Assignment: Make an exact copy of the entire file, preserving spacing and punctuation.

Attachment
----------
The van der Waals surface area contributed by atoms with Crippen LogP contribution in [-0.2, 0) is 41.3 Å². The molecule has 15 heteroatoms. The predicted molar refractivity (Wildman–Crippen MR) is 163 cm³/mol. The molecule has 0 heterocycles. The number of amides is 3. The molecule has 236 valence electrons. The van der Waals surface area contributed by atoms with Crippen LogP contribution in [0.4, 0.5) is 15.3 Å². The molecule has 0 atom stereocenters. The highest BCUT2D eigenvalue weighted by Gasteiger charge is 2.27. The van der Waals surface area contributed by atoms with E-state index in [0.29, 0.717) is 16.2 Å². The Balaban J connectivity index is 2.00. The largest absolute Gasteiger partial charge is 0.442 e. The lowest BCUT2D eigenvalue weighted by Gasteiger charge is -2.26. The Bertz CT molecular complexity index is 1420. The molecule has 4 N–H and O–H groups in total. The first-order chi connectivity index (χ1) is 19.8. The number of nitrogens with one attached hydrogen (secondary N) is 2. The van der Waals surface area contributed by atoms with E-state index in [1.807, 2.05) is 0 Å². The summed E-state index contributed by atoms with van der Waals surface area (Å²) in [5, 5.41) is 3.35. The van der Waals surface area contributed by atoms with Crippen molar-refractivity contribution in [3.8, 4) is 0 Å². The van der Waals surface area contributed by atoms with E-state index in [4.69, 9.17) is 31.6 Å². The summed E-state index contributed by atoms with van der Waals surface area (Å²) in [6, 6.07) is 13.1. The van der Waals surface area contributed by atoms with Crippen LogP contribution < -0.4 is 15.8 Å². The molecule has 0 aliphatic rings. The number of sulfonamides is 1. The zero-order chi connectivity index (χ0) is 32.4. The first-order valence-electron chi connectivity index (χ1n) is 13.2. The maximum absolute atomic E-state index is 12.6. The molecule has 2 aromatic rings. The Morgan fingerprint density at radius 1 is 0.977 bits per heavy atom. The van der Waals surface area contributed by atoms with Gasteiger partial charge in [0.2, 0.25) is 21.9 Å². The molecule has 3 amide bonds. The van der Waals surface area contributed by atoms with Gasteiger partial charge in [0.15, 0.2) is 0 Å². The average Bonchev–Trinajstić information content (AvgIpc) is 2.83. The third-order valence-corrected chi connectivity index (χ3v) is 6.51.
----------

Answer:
The van der Waals surface area contributed by atoms with Crippen LogP contribution in [-0.2, 0) is 41.3 Å². The molecule has 15 heteroatoms. The predicted molar refractivity (Wildman–Crippen MR) is 163 cm³/mol. The molecule has 0 heterocycles. The number of amides is 3. The molecule has 236 valence electrons. The van der Waals surface area contributed by atoms with Crippen LogP contribution in [0.4, 0.5) is 15.3 Å². The molecule has 0 atom stereocenters. The highest BCUT2D eigenvalue weighted by Gasteiger charge is 2.27. The van der Waals surface area contributed by atoms with E-state index in [0.29, 0.717) is 16.2 Å². The Balaban J connectivity index is 2.00. The largest absolute Gasteiger partial charge is 0.442 e. The lowest BCUT2D eigenvalue weighted by Gasteiger charge is -2.26. The Bertz CT molecular complexity index is 1420. The molecule has 4 N–H and O–H groups in total. The first-order chi connectivity index (χ1) is 19.8. The number of nitrogens with one attached hydrogen (secondary N) is 2. The van der Waals surface area contributed by atoms with E-state index in [1.807, 2.05) is 0 Å². The summed E-state index contributed by atoms with van der Waals surface area (Å²) in [5, 5.41) is 3.35. The van der Waals surface area contributed by atoms with Crippen molar-refractivity contribution in [3.8, 4) is 0 Å². The van der Waals surface area contributed by atoms with E-state index in [4.69, 9.17) is 31.6 Å². The summed E-state index contributed by atoms with van der Waals surface area (Å²) in [6, 6.07) is 13.1. The van der Waals surface area contributed by atoms with Crippen LogP contribution < -0.4 is 15.8 Å². The molecule has 0 aliphatic rings. The number of sulfonamides is 1. The zero-order chi connectivity index (χ0) is 32.4. The first-order valence-electron chi connectivity index (χ1n) is 13.2. The maximum absolute atomic E-state index is 12.6. The molecule has 2 aromatic rings. The Morgan fingerprint density at radius 1 is 0.977 bits per heavy atom. The van der Waals surface area contributed by atoms with Gasteiger partial charge in [0.2, 0.25) is 21.9 Å². The molecule has 3 amide bonds. The van der Waals surface area contributed by atoms with Gasteiger partial charge in [0.15, 0.2) is 0 Å². The average Bonchev–Trinajstić information content (AvgIpc) is 2.83. The third-order valence-corrected chi connectivity index (χ3v) is 6.51.